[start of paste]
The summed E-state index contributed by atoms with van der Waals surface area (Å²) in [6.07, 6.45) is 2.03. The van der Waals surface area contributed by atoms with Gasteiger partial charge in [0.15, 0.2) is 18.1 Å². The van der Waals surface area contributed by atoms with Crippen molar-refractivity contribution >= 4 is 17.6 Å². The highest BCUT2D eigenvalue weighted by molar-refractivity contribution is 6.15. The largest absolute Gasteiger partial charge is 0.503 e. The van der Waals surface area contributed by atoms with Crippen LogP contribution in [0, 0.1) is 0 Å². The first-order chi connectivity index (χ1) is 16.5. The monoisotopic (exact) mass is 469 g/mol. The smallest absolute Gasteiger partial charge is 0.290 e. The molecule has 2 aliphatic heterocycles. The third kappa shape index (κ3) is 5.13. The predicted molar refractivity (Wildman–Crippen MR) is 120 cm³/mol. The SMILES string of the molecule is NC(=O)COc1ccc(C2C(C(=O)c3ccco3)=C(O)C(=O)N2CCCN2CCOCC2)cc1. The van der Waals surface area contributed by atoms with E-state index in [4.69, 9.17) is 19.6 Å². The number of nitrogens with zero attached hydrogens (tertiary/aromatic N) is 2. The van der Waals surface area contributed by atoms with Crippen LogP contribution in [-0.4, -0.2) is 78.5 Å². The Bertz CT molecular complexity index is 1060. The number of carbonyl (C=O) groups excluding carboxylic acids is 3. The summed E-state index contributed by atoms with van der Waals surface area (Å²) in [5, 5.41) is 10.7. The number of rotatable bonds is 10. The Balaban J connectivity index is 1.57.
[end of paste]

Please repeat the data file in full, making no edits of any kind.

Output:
The summed E-state index contributed by atoms with van der Waals surface area (Å²) in [6.07, 6.45) is 2.03. The van der Waals surface area contributed by atoms with Gasteiger partial charge in [0.15, 0.2) is 18.1 Å². The van der Waals surface area contributed by atoms with Crippen molar-refractivity contribution >= 4 is 17.6 Å². The highest BCUT2D eigenvalue weighted by molar-refractivity contribution is 6.15. The largest absolute Gasteiger partial charge is 0.503 e. The van der Waals surface area contributed by atoms with Crippen LogP contribution in [0, 0.1) is 0 Å². The first-order chi connectivity index (χ1) is 16.5. The monoisotopic (exact) mass is 469 g/mol. The smallest absolute Gasteiger partial charge is 0.290 e. The molecule has 2 aliphatic heterocycles. The third kappa shape index (κ3) is 5.13. The predicted molar refractivity (Wildman–Crippen MR) is 120 cm³/mol. The SMILES string of the molecule is NC(=O)COc1ccc(C2C(C(=O)c3ccco3)=C(O)C(=O)N2CCCN2CCOCC2)cc1. The van der Waals surface area contributed by atoms with E-state index in [4.69, 9.17) is 19.6 Å². The number of nitrogens with zero attached hydrogens (tertiary/aromatic N) is 2. The van der Waals surface area contributed by atoms with Crippen LogP contribution in [-0.4, -0.2) is 78.5 Å². The Bertz CT molecular complexity index is 1060. The number of carbonyl (C=O) groups excluding carboxylic acids is 3. The summed E-state index contributed by atoms with van der Waals surface area (Å²) in [5, 5.41) is 10.7. The number of rotatable bonds is 10. The Balaban J connectivity index is 1.57.